86 South Charles Street and its 4-bed, 7-bath, 4789SF will set you back a cool $5.85M

Alys Beach is among the newest iterations of New Urbanism, so it may not have been modeled after the earlier community of Seaside. There, it was implied that a short walk from home or apartment condo would take you and the kids to the local Malte Shoppe, where the waitperson or the burger-slinger lives in the apartment upstairs—except that a visit to Zillow or Redfin reveals that one-bedroom rental is, in fact, now a condo selling in the vicinity of $900K. That waitperson or fry cook is actually living in a trailer park ten miles up or down the coast.

If all this betrays my politics, then you don’t know me very well, because I am a Democratic Socialist and have admitted that here and elsewhere. And my choice of Alys Beach or Seaside or Ave Maria and any of the other examples of New Urbanism may have stacked the deck to favor my point of view; there certainly are other more modest applications of NA ideas, away from expensive beachfront property and in dense urban areas. I just haven’t found them yet. Nor am I the only one who finds the NA notion offensive.

So a potential theme for Agincourt #3 might well be titled “The Old Urbanism, or where our cities went terribly awry”—as if I had a plausible answer.


“The creative is the place where no one else has ever been. You have to leave the city of your comfort and go into the wilderness of your intuition. What you’ll discover will be wonderful. What you’ll discover will be yourself.” —Alan Alda.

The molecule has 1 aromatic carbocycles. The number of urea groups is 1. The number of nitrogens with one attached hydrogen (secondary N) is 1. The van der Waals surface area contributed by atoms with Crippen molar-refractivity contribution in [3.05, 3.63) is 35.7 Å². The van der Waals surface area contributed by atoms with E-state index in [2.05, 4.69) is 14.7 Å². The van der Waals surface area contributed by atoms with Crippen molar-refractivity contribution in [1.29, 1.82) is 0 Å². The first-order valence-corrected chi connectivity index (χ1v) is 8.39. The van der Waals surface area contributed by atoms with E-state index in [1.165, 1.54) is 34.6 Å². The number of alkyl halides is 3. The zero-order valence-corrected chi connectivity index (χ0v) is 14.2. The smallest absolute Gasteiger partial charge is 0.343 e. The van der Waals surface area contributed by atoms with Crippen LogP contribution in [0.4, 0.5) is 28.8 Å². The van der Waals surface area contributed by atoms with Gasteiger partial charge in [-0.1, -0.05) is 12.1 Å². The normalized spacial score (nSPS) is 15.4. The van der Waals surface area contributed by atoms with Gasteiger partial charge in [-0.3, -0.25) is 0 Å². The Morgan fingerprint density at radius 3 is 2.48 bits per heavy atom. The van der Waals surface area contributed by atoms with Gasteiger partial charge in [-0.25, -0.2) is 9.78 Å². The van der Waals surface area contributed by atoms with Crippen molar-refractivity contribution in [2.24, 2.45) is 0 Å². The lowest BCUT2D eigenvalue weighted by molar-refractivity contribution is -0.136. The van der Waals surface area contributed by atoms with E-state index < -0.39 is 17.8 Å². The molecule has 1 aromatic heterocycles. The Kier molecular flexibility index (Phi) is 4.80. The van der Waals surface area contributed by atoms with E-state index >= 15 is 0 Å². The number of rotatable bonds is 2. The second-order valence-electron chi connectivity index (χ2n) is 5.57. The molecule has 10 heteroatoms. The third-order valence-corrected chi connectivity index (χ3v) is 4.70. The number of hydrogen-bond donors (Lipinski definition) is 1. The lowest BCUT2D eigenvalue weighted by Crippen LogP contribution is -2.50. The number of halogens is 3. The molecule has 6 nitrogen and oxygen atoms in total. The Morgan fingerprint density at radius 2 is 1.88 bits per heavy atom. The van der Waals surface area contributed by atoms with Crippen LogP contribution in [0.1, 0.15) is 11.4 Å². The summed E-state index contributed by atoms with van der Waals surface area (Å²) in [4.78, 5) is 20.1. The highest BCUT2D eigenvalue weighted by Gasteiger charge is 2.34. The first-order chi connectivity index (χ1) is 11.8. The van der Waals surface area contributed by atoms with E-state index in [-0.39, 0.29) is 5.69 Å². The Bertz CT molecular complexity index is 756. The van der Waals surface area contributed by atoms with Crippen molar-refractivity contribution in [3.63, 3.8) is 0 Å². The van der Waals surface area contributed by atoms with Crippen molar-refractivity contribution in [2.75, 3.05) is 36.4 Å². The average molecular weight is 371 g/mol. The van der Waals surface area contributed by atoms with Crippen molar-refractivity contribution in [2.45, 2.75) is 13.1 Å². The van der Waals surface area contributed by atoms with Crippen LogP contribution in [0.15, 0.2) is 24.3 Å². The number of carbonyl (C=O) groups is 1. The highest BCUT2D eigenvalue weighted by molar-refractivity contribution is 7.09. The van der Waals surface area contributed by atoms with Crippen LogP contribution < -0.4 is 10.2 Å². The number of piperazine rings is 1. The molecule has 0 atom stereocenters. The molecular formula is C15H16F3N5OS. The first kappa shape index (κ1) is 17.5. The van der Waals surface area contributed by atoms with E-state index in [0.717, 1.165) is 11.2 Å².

Five years ago on election eve, Howard couldn’t stand the suspense. I can identify. So I thought you might enjoy the column he wrote for the Saturday following, November 8th, 2008 and this one published two weeks after that, on November 22nd. It concerns the woman on this Canadian $100 bill—not an actual bill, but one of a series proposing better representation of women.

“A few figs from thistles…”

by Howard A. Tabor


My election eve dog-walking two weeks ago took Digger and me past St Joe’s. Choir practice lured us in for a few unseen minutes in a back pew.

Gerry Leiden was rehearsing the choir for a performance of his oratorio “Shananditti”, an exceptional yet all too common story of the earliest encounters of Native North American people with the first European colonists. Indigenous people were ill-equipped for diseases to which Europeans carried immunity. Common childhood diseases like measles decimated entire tribes. Among those were the Beothuk of maritime Canada: Newfoundland and Labrador, whose last surviving member Shananditti died in 1829.

Three women—Shananditti, her mother and sister—were captured in 1823, but two of them quickly died. Coming eventually into the household of a sympathetic listener, W.E. Cormack made a list of Beothuk vocabulary which, with two other lists, has been compiled into a single source, last surviving evidence of a lost people.  What survives is one master wordlist of 325 glosses plus twenty-one numerals and the names of months.

The extinction a language (like Cornish, for example, in the southeast of England) is a sad and reflective moment for humankind, for there surely are concepts that cannot be expressed in any other way. But the disappearance of an entire people is cause for mourning of a different kind. Leiden’s oratorio (a large-scale musical work for orchestra and voices, typically a narrative on a religious theme, performed without the use of costumes, scenery, or action) consists entirely of Beothuk words — a syllabary — their world rendered through the rhythms of speech; a language not heard for nearly two hundred years.